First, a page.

The Walker Art Center’s Idea Houses I and II were the first fully-functional homes built by a museum in the United States. Rather than selling a product, the houses were built to promote cutting-edge ideas in modern home design and the possibilities of the future. Idea House I was constructed in 1941–the height of an extreme housing shortage prompted by the Great Depression. Idea House II opened in 1947, just as soldiers and sailors were returning home from World War II and began showing interest in moving from the city into suburbs. Both houses were designed by architects chosen by the Walker, and all furnishings and appliances were selected by the museum’s curators.
More than 20,000 visitors toured Idea House I. The exhibit created discussion in the community about how modern features could be integrated into existing homes. Ladies were often heard discussing the features that they were the most impressed with–and those they didn’t find very practical–at lunch counters around the city.
By 1947, the post-war boom had brought modern living to the forefront of the American dream, as well as the technology to vastly improve on amenities designed before the war. To showcase the new wave of modern design, the Walker opened Idea House II on a patch of wooded land behind the Walker, near Idea House I. It contained many innovative features such as a kitchen with stainless steel walls, electric appliances, an open floorplan in which the living and dining spaces flowed into each other, a two compartment bathroom, floor-to-ceiling windows that made the most of natural light, and the concept of a children’s apartment. Many features of this modern living house would make their way into homes built in the decades that followed.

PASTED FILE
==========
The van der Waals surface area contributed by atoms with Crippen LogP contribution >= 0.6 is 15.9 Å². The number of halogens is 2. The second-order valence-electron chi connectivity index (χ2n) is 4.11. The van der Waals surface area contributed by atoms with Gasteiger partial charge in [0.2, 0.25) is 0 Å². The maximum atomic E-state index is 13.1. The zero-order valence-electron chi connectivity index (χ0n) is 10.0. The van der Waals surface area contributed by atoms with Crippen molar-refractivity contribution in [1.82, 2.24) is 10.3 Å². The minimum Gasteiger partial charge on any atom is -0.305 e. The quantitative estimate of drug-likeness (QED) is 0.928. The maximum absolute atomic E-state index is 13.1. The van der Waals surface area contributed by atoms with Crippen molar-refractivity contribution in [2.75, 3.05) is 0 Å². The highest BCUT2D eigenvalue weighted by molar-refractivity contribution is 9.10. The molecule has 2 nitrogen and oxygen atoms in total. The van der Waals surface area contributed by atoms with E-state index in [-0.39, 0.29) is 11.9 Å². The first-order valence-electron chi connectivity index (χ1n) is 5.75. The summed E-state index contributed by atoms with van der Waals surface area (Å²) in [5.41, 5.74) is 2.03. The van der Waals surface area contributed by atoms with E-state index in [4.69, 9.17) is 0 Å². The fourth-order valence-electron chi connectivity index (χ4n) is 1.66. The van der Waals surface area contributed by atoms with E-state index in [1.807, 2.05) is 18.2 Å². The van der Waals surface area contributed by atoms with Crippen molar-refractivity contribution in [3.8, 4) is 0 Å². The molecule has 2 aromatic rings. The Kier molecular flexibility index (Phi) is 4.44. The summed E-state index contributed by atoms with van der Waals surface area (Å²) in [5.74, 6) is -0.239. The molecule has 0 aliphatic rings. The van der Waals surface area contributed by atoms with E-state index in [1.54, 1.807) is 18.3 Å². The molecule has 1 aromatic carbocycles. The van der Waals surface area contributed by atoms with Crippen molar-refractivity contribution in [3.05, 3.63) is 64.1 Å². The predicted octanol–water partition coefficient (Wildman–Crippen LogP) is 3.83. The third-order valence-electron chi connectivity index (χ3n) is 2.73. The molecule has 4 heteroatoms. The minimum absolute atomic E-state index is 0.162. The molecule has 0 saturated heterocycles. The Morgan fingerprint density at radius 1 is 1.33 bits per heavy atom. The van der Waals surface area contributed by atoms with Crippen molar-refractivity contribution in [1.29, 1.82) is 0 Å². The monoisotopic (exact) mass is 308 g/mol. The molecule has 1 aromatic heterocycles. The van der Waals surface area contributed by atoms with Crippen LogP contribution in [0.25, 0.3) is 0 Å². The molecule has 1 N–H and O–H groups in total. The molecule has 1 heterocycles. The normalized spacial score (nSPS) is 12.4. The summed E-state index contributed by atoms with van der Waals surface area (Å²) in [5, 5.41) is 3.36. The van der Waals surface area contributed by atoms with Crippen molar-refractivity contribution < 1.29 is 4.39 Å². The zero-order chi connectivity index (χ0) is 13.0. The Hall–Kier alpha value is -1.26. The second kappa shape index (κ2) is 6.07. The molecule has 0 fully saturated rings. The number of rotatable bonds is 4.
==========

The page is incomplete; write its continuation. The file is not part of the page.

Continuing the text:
Idea House II remained open for public tours during its first year. After that, it was used as a residence for Walker staff and tours were available by appointment. Although eight more homes had been planned for, no more were ever built.
These houses reimagined the museum experience as an interactive activity where visitors could touch and feel the exhibit, and shunned the conventional thinking that museums were places for the educated elite.
The exhibit garnered local and national attention; articles appeared in McCall’s, Life, The New York Times Magazine, Minneapolis Star Tribune, and Progressive Architecture. Television and radio broadcasts covered the exhibits extensively. More than 56,000 people visited the Idea Houses before tours ceased in the mid-1950s. Idea House I and II were both demolished in 1969 to make way for the Guthrie Theater.
Life Magazine. October 18, 1948.
McCalls Book of Modern Homes. 1951.
Star Tribune online archive.